Can you tell what’s different about this fried chicken wing? OK, if you hadn’t already read the title of this post would you have thought that this wing was deep-fried? See the blisters on the skin, the crunchy bubbly bits that will hold all that buttery hot sauce? That does not just happen on oven-fried chicken skin, no matter how long you keep them in the oven, no matter how close to the broiler you might dare to put them. I know, I’ve tried. As I’ve mentioned before, I avoid deep-fat frying and even shy from shallow frying if I can help it. Not because of health concerns but because I hate the clean up. You have to be a deep-fried stuffed olive to tempt me to the fryer!
But I do love Buffalo wings. I remember the first time I tried them. I was visiting Seattle. The restaurant specialized in seafood, but one of my companions insisted on ordering this strange appetizer — it was the 80s, Buffalo wings were just hitting the far coast. One bite, two. The plate was soon emptied and a great love was born.
As a rule, I have limited Buffalo wing consumption to an occasional treat enjoyed only when eating out. In the last few years, though, more often than not, Buffalo wings we’ve been served have been a disappointment and not worthy of the caloric overload they entail. A year or so ago I tried oven-baking wings at home, it satisfied the taste craving but not the crunch craving because the oven-baked chicken skin came out smooth and slick. I was consigning myself to the dread task of frying for this year’s Buffalo wing orgy until I came across a Food Lab dissertation on how to get the fat-fried effect in the oven. Again, our sensei in this journey is J. Kenji Lopez-Alt, the very same who talked us through making fresh cheese at home. The great (and twice repeated) success of that venture prompted me to try Mr. Lopez-Alt’s carefully researched method for the perfect crunch in oven-fried chicken skin.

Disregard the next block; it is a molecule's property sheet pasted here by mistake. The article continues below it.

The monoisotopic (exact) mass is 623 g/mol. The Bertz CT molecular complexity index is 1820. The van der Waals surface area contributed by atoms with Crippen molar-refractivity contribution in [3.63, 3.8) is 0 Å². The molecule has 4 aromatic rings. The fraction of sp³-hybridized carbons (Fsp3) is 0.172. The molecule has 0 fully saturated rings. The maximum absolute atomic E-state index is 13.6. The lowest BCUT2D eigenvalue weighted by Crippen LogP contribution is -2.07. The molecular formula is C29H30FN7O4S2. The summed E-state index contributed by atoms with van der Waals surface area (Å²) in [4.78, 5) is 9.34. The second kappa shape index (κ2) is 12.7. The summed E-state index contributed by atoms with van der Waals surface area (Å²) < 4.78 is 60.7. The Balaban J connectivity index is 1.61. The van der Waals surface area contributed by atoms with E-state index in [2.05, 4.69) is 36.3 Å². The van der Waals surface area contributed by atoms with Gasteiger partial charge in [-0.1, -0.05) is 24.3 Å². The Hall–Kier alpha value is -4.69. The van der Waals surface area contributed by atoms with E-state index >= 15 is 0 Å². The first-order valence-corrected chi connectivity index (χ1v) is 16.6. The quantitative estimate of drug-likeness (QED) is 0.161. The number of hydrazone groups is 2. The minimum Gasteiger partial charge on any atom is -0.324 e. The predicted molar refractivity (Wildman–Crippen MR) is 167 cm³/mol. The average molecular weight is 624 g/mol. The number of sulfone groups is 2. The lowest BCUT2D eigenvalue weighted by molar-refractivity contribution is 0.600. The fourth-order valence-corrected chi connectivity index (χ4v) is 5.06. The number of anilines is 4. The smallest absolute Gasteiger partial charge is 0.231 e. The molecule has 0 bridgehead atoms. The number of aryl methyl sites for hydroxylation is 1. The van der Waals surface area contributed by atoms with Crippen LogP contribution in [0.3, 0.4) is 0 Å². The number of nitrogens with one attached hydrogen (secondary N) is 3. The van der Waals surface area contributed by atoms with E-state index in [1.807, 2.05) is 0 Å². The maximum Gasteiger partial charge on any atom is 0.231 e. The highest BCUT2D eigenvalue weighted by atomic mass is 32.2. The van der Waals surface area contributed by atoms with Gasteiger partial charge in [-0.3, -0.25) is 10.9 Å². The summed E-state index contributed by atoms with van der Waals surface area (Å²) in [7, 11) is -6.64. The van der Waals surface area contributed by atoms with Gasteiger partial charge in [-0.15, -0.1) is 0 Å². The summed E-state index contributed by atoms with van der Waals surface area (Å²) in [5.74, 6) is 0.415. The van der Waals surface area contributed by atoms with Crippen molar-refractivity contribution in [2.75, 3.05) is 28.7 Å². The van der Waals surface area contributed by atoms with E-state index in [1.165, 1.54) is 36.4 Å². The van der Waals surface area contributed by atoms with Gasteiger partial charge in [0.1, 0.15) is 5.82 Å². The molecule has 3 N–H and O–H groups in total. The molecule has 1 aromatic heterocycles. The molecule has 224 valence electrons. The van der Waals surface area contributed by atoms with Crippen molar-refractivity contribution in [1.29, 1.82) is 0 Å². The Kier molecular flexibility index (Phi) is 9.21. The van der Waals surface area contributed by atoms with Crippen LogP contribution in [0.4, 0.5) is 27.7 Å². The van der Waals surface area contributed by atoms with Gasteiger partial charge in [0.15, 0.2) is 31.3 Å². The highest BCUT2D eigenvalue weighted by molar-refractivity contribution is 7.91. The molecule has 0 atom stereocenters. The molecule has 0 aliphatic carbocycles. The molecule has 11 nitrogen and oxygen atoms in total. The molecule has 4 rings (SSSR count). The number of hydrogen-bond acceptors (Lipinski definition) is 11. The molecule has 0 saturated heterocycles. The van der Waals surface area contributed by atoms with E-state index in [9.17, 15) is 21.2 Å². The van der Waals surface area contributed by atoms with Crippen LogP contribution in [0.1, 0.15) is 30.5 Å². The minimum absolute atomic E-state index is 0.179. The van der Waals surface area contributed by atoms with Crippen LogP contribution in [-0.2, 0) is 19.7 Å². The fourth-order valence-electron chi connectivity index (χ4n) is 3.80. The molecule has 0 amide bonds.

As you can see, it worked very well! I won’t spoil the secret to Mr. Lopez-Alt’s method — his writing is always a fun read and his research is thorough (did he really say 12lbs. of chicken wings to perfect this method?) so I encourage you to discover it for yourself. (Hint: the first picture of the uncooked wings below gives you 2 clues on how it’s done.)
Food Lab is part of the Serious Eats family dedicated to all things that can be imbibed, noshed, slurped, and otherwise happily consumed. While we were in the midst of prepping these wings, I received an email from Erin, an editor at Serious Eats, with the stunning news that an haiku I submitted for their BBQ feast giveaway was one of three selected by the SE team as a winner! How exciting is that?!
What this means is that instead of re-creating these wings this Sunday, we will instead be immersed in intense BBQ porkiness in the form of a couple of racks of ribs, pulled pork, baked beans, sauce and Magic Dust from none other than BBQ legend Mike Mills of the 17th Street Bar & Grill in Murphysboro, IL. Consistently chosen as “best ribs” in the U.S. (Bon Appetit, and Playboy!), 17th Street Bar&Grill was most recently featured on the Food Network’s Food Feuds wherein host Michael Symon declared 17th Street’s “the single best rib I’ve ever had in my pork-lovin’ life.” I’ve only heard tell of legendary Memphis BBQ, never having had the pleasure of a visit myself — so to know we’ll be receiving the best of the best, I can hardly contain myself!
Mahalo nui loa, Domo arigato gozaimashita, Vielen Dank, Merci beaucoup, and a heartfelt Thank You to the Serious Eats wordsmiths and to Mike Mills and the 17th Street Bar&Grill crew for this incredible bounty! We’ll be sharing the spread with friends, and will post the Feast here over the weekend. In the meantime, you can read my winning tribute to the sauce and bone here. If you’d like to order a BBQ Feast for yourself, 17th Street can deliver to your doorstep, too! BUT I’m seriously digressing…
Back to the wings… Here is a quick look of how we achieved better (especially for our hearts) than deep-fried chicken wings for our favorite Buffalo hot sauce.
After 18 hours of non-attentive prepping (3d hint), the wings are ready for the oven.
One thing I did that was not in JKL’s method was to drizzle a bit of
light olive oil over the wings after this pic was taken.
Hot out of the oven, they are perfectly browned and
have just the right kind of bumps and bits to cling to sauce.
An incredibly satisfying first course (we had these with rice — weird, I know)
or perfect for a party since you don’t have to stand over a hot stove
and splattering oil to cook up a large batch!
Read how this was done, or go straight to the recipe.